November 5, 2014
Sherlock Holmes will stay in the public domain
by Nick Davies
In a story that feels a bit like déjà vu, the Supreme Court has reinforced the decision to keep Sherlock Holmes in the public domain. Michael Schaub writes for the Los Angeles Times blog Jacket Copy that the court declined to hear a case from the Arthur Conan Doyle estate, effectively eliminating any options the estate has to demand licensing fees from people who want to write stories featuring the famous detective.
When authors Laurie R. King and Leslie S. Klinger tried to publish an anthology of Holmes stories last year, titled In the Company of Sherlock Holmes, the Doyle estate claimed it was entitled to a licensing fee for the works about Holmes written by contemporary writers. They had managed to get similar fees from other writers, including Klinger himself for a previous book, on the basis that there are still ten stories by Doyle that have not passed into the public domain. Klinger sued, though, and in June, 7th Circuit Court of Appeals Judge Richard Posner held that the majority of Doyle’s stories (and the character Sherlock Holmes himself) are not protected by copyright.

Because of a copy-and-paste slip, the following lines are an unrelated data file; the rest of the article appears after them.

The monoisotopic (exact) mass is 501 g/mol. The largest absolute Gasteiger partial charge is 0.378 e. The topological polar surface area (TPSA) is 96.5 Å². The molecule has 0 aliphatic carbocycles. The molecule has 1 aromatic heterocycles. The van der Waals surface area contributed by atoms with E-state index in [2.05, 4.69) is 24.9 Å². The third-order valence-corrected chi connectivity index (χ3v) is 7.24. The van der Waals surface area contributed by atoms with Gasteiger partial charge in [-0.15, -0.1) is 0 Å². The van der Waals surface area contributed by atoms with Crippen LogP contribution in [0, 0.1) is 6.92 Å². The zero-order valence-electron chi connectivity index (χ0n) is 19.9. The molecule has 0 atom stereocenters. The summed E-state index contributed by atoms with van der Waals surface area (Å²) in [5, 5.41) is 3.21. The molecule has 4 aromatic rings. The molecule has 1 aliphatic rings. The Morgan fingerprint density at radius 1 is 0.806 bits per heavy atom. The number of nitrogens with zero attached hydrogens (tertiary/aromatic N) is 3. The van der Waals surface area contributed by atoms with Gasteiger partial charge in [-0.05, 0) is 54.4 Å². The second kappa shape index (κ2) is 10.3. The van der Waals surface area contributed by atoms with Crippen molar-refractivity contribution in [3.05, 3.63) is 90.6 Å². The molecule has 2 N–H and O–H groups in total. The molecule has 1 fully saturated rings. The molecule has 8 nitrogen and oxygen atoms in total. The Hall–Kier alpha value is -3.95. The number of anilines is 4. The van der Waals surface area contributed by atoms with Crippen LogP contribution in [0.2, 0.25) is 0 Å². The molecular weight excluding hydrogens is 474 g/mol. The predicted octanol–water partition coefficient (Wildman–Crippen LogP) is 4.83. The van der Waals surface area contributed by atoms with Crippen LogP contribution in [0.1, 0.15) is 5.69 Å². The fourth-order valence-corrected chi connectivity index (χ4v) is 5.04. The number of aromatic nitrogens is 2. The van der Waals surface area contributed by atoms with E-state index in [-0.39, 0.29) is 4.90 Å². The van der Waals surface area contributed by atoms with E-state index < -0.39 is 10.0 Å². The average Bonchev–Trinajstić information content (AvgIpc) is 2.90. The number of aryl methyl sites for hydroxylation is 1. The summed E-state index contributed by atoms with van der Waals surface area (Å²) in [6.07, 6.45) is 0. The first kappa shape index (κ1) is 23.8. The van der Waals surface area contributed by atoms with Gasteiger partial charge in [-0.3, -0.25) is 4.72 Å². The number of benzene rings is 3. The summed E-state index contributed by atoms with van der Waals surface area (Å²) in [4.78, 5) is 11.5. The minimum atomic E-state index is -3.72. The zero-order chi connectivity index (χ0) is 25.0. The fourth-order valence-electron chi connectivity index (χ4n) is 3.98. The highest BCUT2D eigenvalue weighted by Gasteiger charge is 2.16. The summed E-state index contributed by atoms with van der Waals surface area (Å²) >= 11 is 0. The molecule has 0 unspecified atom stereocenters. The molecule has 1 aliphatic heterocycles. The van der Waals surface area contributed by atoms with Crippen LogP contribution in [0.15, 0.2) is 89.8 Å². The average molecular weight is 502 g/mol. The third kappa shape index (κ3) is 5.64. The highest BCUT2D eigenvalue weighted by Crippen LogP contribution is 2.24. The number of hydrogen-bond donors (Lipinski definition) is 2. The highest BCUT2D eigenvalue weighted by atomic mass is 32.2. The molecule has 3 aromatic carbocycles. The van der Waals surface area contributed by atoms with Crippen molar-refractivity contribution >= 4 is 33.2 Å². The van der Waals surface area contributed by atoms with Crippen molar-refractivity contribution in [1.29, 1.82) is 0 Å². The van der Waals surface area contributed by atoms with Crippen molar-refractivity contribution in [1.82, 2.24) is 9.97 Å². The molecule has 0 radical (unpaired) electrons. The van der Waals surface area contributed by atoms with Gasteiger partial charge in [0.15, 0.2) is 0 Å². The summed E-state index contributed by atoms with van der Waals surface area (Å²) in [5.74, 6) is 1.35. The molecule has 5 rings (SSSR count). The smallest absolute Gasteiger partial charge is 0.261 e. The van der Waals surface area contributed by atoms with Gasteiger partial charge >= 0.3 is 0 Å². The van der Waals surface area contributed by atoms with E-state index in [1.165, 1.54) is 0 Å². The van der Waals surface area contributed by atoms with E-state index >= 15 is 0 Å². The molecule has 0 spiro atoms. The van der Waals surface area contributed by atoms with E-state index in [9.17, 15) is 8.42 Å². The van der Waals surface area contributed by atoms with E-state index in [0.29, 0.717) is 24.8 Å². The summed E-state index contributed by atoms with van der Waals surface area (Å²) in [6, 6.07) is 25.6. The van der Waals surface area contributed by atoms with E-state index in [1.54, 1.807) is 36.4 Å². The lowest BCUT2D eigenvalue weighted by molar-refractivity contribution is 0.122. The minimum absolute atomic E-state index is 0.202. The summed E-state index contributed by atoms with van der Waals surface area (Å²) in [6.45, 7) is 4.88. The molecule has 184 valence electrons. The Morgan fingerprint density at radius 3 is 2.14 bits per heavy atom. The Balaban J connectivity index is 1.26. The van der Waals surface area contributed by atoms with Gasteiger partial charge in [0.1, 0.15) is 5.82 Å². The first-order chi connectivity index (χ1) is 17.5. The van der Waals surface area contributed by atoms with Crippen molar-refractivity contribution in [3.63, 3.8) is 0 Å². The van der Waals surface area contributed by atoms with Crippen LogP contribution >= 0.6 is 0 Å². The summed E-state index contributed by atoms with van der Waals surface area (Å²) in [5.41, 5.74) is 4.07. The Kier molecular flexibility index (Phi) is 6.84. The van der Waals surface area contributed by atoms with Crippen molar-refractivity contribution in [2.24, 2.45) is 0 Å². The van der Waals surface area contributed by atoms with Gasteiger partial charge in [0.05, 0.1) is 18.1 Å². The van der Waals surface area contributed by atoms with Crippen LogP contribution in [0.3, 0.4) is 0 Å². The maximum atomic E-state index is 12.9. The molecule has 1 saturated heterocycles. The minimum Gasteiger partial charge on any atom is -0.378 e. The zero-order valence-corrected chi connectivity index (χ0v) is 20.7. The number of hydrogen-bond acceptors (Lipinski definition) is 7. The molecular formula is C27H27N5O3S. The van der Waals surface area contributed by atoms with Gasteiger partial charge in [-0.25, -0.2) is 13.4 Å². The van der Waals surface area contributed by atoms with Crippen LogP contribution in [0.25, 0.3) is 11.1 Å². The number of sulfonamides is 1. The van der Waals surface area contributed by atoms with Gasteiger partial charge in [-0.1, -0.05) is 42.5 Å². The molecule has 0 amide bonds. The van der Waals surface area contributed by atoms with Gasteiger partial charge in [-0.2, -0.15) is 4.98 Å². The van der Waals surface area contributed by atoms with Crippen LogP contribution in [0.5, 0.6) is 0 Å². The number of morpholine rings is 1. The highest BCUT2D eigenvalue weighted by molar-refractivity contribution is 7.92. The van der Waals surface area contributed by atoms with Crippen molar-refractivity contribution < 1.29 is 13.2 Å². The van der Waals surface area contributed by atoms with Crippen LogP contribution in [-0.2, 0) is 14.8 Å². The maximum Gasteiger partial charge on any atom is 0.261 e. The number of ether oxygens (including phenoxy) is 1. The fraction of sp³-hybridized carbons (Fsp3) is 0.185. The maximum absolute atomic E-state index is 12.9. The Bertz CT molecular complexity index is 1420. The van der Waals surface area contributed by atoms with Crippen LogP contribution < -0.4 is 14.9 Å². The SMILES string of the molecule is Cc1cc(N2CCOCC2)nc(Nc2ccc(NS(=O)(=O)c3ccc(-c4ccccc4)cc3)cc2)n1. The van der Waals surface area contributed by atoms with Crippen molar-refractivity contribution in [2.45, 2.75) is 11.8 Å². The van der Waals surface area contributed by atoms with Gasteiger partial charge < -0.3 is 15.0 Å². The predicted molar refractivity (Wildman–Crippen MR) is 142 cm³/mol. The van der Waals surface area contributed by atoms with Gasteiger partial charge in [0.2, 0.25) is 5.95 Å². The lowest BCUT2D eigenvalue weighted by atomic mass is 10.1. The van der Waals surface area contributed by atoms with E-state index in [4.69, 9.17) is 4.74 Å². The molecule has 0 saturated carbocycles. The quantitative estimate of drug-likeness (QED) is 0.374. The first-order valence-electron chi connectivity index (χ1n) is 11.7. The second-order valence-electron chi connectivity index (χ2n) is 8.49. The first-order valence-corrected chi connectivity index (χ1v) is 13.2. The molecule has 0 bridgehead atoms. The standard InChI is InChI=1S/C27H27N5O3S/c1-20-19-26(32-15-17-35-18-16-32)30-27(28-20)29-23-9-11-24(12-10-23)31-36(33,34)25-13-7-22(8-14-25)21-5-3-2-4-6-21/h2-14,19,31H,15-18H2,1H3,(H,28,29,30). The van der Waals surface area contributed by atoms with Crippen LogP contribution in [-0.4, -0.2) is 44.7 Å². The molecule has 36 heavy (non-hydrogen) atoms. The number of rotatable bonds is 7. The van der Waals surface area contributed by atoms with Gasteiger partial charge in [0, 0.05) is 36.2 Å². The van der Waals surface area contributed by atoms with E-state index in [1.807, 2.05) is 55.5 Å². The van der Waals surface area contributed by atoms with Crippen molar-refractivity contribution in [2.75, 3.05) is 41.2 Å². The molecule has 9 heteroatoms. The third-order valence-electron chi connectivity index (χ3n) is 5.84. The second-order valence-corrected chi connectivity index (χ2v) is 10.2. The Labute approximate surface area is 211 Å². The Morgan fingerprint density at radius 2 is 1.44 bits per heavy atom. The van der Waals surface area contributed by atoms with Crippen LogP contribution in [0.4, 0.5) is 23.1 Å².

The Doyle estate appealed that decision and brought it to the Supreme Court, which on Monday stated that it would not be hearing the case, upholding Posner’s ruling and leaving the estate without any legal recourse to pursue licensing fees from writers who portray Holmes in their work. As Schaub notes, this leaves the door wide open for Holmes enthusiasts to create their own fan fiction as they while away the months before the BBC’s TV adaptation Sherlock returns.
The Supreme Court non-ruling doesn’t change anything for the ten individual stories that are still under copyright protection (until 2022). In the Company of Sherlock Holmes, published by Pegasus, is now available for sale.
Nick Davies is a publicist at Melville House.